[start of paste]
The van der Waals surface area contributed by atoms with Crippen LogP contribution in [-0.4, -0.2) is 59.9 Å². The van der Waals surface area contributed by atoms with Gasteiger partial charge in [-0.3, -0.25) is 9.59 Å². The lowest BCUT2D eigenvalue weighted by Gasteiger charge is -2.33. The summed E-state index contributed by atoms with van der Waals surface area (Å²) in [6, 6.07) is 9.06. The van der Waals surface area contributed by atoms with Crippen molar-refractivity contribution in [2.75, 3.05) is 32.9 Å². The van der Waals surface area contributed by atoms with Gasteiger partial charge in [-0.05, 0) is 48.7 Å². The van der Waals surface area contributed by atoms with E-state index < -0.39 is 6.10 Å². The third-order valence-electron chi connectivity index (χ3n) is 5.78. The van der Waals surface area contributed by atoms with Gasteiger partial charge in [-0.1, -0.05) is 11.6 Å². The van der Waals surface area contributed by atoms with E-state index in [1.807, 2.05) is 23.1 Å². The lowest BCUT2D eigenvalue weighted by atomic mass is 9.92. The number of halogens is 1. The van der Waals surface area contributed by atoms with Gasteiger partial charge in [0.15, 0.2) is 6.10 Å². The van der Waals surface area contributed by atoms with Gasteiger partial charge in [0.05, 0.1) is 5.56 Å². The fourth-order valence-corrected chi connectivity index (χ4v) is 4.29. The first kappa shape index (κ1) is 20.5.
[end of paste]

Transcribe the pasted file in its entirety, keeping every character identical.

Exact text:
The van der Waals surface area contributed by atoms with Crippen LogP contribution in [-0.4, -0.2) is 59.9 Å². The van der Waals surface area contributed by atoms with Gasteiger partial charge in [-0.3, -0.25) is 9.59 Å². The lowest BCUT2D eigenvalue weighted by Gasteiger charge is -2.33. The summed E-state index contributed by atoms with van der Waals surface area (Å²) in [6, 6.07) is 9.06. The van der Waals surface area contributed by atoms with Crippen molar-refractivity contribution in [2.75, 3.05) is 32.9 Å². The van der Waals surface area contributed by atoms with Gasteiger partial charge in [-0.05, 0) is 48.7 Å². The van der Waals surface area contributed by atoms with E-state index < -0.39 is 6.10 Å². The third-order valence-electron chi connectivity index (χ3n) is 5.78. The van der Waals surface area contributed by atoms with Gasteiger partial charge in [-0.1, -0.05) is 11.6 Å². The van der Waals surface area contributed by atoms with E-state index in [1.807, 2.05) is 23.1 Å². The lowest BCUT2D eigenvalue weighted by atomic mass is 9.92. The number of halogens is 1. The van der Waals surface area contributed by atoms with Gasteiger partial charge in [0.15, 0.2) is 6.10 Å². The van der Waals surface area contributed by atoms with Gasteiger partial charge in [0.05, 0.1) is 5.56 Å². The fourth-order valence-corrected chi connectivity index (χ4v) is 4.29. The first kappa shape index (κ1) is 20.5.